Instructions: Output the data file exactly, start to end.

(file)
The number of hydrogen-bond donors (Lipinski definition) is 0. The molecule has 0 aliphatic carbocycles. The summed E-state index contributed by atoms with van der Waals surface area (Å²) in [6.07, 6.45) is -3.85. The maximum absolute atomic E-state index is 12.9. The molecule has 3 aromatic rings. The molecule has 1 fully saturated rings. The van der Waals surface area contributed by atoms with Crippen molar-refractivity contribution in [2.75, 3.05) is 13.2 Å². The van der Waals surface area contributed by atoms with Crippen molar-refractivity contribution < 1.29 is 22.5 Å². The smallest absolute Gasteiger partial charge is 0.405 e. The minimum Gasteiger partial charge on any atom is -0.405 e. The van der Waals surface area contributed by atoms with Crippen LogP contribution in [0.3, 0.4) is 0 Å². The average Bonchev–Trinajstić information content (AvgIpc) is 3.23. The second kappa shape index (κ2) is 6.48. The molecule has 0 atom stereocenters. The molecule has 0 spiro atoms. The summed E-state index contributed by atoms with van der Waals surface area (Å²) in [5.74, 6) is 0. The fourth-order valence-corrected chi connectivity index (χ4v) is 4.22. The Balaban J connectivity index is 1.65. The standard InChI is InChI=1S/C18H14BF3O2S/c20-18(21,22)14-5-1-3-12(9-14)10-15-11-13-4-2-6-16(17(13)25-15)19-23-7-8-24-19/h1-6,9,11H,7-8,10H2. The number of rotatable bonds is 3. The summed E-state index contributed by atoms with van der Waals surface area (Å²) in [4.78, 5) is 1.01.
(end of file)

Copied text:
The number of hydrogen-bond donors (Lipinski definition) is 0. The molecule has 0 aliphatic carbocycles. The summed E-state index contributed by atoms with van der Waals surface area (Å²) in [6.07, 6.45) is -3.85. The maximum absolute atomic E-state index is 12.9. The molecule has 3 aromatic rings. The molecule has 1 fully saturated rings. The van der Waals surface area contributed by atoms with Crippen molar-refractivity contribution in [2.75, 3.05) is 13.2 Å². The van der Waals surface area contributed by atoms with Crippen molar-refractivity contribution < 1.29 is 22.5 Å². The smallest absolute Gasteiger partial charge is 0.405 e. The minimum Gasteiger partial charge on any atom is -0.405 e. The van der Waals surface area contributed by atoms with Crippen LogP contribution in [0.3, 0.4) is 0 Å². The average Bonchev–Trinajstić information content (AvgIpc) is 3.23. The second kappa shape index (κ2) is 6.48. The molecule has 0 atom stereocenters. The molecule has 0 spiro atoms. The summed E-state index contributed by atoms with van der Waals surface area (Å²) in [5.74, 6) is 0. The fourth-order valence-corrected chi connectivity index (χ4v) is 4.22. The Balaban J connectivity index is 1.65. The standard InChI is InChI=1S/C18H14BF3O2S/c20-18(21,22)14-5-1-3-12(9-14)10-15-11-13-4-2-6-16(17(13)25-15)19-23-7-8-24-19/h1-6,9,11H,7-8,10H2. The number of rotatable bonds is 3. The summed E-state index contributed by atoms with van der Waals surface area (Å²) in [4.78, 5) is 1.01.